Bob Dalgarno spent as many years at Speyside’s Macallan as I’ve been alive. Thirty years (give or take a year on my side, if you’re counting) – not a bad innings in anyone’s book. Come 2019, the master distiller joined the team at The Glenturret as head blender, when the distillery was acquired by luxury goods company Lalique.
First records of the distillery date back to 1763 when it was bought by the Murray family and was called the Thurot Distillery. In 1814, it was taken over by Thomas MacInnesa and renamed The Hosh Distillery. In 1890, it fell into the hands of whisky merchant brothers David and William Mitchell, who in turn passed it on to their sons. Alas, come 1923 production at The Glenturret stopped – although rumour has it that 96,000 gallons of whisky continued to mature in its warehouses. Today, The Glenturret is going through yet another exciting advent of change, which means Bob has had lots to keep him busy.
“You take a step back and the first thing to do was to look at the stock,” Dalgarno tells me. For the whisky veteran, the quest was to create a range around the new-make spirit, build on that into the aged product and then, finally, into the decanter – that way it keeps it “very much Glenturret despite which wood we use”.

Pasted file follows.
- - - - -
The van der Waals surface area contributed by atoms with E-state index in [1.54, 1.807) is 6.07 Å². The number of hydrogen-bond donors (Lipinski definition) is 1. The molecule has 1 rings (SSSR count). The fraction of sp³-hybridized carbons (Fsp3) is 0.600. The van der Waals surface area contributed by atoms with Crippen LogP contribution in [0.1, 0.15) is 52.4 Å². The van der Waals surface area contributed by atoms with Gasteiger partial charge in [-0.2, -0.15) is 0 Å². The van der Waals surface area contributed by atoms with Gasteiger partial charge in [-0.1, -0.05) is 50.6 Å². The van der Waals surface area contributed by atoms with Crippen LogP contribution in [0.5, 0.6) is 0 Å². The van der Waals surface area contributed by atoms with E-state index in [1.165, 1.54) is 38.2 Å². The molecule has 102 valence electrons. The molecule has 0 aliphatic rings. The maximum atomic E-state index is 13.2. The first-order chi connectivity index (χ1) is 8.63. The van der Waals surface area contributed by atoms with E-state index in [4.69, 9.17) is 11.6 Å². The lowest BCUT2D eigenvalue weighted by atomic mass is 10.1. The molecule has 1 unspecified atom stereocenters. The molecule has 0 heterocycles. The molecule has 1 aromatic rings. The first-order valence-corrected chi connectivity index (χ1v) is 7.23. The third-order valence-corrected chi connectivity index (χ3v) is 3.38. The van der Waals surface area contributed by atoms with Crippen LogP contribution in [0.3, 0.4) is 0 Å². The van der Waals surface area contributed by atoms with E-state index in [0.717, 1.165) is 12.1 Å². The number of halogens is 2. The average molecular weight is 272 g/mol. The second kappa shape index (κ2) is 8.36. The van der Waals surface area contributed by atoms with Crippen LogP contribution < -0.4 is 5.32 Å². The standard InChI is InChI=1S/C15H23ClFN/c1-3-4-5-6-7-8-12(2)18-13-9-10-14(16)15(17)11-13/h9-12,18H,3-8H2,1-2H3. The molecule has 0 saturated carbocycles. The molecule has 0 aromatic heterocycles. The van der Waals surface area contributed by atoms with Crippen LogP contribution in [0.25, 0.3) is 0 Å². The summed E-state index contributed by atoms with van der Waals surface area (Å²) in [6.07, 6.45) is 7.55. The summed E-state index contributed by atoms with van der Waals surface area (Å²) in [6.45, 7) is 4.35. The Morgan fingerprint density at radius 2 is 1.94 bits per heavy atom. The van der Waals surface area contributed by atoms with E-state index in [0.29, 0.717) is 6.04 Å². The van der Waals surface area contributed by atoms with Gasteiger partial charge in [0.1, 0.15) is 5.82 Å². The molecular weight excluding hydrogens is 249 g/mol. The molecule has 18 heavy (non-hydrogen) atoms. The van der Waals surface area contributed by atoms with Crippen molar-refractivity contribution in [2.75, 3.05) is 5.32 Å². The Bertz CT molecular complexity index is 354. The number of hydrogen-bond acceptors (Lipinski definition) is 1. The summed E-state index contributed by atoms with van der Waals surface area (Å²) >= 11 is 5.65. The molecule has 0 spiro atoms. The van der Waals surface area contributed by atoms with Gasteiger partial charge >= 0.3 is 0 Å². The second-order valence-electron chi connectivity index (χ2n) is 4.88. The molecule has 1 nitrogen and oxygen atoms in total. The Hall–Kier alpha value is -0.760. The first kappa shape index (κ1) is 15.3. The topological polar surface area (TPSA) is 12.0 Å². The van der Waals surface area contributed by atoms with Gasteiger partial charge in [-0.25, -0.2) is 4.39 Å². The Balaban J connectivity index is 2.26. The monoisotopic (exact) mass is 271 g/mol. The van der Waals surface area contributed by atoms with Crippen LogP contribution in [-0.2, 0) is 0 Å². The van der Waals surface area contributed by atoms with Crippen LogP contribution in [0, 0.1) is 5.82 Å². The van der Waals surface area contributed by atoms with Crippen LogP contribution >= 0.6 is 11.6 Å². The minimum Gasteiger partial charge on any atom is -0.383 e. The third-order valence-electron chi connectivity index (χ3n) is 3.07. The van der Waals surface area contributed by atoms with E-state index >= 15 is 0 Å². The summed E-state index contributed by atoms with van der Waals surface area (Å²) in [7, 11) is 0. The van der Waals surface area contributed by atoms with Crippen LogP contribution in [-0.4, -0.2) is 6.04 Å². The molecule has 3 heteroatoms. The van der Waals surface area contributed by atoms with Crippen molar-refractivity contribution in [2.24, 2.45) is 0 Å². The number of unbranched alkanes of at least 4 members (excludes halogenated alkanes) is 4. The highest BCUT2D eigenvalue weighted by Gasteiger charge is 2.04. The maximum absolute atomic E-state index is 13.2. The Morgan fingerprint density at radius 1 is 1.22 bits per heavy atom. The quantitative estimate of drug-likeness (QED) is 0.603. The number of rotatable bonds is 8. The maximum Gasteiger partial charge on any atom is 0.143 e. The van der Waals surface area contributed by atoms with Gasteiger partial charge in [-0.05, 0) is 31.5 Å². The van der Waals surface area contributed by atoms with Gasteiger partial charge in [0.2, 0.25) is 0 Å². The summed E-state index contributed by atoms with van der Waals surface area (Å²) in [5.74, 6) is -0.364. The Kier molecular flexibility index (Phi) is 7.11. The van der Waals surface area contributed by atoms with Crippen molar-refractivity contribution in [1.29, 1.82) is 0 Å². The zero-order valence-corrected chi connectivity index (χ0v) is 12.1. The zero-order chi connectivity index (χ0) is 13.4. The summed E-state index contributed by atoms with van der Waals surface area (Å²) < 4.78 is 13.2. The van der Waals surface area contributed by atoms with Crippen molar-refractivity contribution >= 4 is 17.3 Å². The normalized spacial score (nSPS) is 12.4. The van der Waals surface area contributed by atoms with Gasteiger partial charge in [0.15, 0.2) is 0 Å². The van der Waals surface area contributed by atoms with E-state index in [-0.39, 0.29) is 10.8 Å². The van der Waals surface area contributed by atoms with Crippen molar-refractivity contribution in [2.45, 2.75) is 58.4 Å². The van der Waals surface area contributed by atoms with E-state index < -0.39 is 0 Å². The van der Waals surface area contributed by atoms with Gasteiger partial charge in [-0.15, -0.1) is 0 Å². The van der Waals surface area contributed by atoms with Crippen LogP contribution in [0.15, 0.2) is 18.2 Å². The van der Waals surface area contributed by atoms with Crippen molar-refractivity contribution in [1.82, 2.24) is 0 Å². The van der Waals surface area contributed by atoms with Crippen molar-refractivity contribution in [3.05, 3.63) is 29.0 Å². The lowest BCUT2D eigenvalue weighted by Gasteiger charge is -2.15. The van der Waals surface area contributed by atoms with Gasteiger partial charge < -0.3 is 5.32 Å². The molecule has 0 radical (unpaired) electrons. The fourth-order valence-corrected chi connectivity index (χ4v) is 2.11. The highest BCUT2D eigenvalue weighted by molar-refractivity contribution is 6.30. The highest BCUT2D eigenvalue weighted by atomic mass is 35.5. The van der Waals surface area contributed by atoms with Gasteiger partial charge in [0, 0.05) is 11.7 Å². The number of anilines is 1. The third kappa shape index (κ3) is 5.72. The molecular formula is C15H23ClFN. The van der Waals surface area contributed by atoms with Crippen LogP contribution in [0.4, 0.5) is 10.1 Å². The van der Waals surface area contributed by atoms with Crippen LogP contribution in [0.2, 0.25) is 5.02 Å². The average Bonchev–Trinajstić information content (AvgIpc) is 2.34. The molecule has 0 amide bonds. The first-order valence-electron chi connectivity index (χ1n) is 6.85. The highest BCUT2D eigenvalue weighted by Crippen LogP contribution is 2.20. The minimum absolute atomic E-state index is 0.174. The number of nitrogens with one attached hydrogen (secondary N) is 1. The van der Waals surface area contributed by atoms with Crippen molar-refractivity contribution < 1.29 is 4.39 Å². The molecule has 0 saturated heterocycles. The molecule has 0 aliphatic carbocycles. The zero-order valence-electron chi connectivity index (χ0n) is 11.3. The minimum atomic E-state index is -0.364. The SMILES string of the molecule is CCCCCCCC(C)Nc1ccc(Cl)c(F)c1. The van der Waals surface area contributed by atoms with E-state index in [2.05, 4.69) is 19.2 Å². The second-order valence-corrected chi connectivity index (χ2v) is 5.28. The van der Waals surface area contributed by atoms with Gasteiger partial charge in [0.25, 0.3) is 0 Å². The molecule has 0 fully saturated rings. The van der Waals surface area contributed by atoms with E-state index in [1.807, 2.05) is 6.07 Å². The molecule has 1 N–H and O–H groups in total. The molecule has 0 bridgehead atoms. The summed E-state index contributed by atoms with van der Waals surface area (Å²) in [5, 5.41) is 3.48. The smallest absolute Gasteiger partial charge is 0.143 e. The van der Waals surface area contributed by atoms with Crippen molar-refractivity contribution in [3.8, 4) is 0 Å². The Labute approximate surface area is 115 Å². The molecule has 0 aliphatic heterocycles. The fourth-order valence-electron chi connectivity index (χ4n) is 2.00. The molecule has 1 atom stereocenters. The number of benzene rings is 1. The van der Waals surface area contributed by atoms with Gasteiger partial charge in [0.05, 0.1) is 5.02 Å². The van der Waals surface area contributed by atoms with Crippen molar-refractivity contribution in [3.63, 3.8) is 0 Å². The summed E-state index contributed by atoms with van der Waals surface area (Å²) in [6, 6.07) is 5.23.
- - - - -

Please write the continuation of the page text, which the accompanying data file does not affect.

And that aforementioned decanter is created by Lalique. The Glenturret by Lalique Trinity series is a three-part release of products from the distillery and its owner to create limited-edition, collectible expressions for anyone willing to part with the best part of £10,000 to be in with the chance to taste and own their wares.
The first release of the Trinity Series is Provenance, a 33-year-old single malt drawn from three casks that were filled in 1987, bottled in December of last year and encased in a limited run of 320 crystal Lalique decanters, designed by artistic and creative director Marc Laminaux. Dalgarno describes the whisky as having “rich notes of ginger, brandy-soaked cherries and plump juicy sultanas, followed by hints of cinnamon sticks, dates and soft whispers of oak and green apple.” According to Bob, the whisky pays homage to the barley that has fuelled the distillery since 1763.